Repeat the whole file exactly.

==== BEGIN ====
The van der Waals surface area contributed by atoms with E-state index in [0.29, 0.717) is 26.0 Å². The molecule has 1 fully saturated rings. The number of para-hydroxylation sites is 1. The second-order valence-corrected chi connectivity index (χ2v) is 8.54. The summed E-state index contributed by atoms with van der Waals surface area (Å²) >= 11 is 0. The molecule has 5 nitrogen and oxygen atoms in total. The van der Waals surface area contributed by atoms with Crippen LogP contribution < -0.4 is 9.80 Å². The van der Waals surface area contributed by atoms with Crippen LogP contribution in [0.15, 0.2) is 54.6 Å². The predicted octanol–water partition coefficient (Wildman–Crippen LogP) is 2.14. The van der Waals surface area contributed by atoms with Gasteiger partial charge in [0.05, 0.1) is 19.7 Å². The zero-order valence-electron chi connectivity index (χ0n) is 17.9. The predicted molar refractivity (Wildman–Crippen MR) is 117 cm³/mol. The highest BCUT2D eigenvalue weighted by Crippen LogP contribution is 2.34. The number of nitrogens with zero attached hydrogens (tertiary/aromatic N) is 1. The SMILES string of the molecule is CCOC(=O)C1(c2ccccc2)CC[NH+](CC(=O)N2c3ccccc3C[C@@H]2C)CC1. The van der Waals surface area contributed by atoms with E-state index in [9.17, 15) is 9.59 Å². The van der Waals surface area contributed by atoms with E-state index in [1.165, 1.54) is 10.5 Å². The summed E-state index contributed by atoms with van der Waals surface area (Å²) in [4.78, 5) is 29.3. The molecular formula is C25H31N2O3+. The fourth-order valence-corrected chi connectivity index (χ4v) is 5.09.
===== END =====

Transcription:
The van der Waals surface area contributed by atoms with E-state index in [0.29, 0.717) is 26.0 Å². The molecule has 1 fully saturated rings. The number of para-hydroxylation sites is 1. The second-order valence-corrected chi connectivity index (χ2v) is 8.54. The summed E-state index contributed by atoms with van der Waals surface area (Å²) >= 11 is 0. The molecule has 5 nitrogen and oxygen atoms in total. The van der Waals surface area contributed by atoms with Crippen LogP contribution < -0.4 is 9.80 Å². The van der Waals surface area contributed by atoms with Crippen LogP contribution in [0.15, 0.2) is 54.6 Å². The predicted octanol–water partition coefficient (Wildman–Crippen LogP) is 2.14. The van der Waals surface area contributed by atoms with Gasteiger partial charge in [0.05, 0.1) is 19.7 Å². The zero-order valence-electron chi connectivity index (χ0n) is 17.9. The predicted molar refractivity (Wildman–Crippen MR) is 117 cm³/mol. The highest BCUT2D eigenvalue weighted by Crippen LogP contribution is 2.34. The number of nitrogens with zero attached hydrogens (tertiary/aromatic N) is 1. The SMILES string of the molecule is CCOC(=O)C1(c2ccccc2)CC[NH+](CC(=O)N2c3ccccc3C[C@@H]2C)CC1. The van der Waals surface area contributed by atoms with E-state index in [9.17, 15) is 9.59 Å². The van der Waals surface area contributed by atoms with E-state index in [1.165, 1.54) is 10.5 Å². The summed E-state index contributed by atoms with van der Waals surface area (Å²) in [4.78, 5) is 29.3. The molecular formula is C25H31N2O3+. The fourth-order valence-corrected chi connectivity index (χ4v) is 5.09.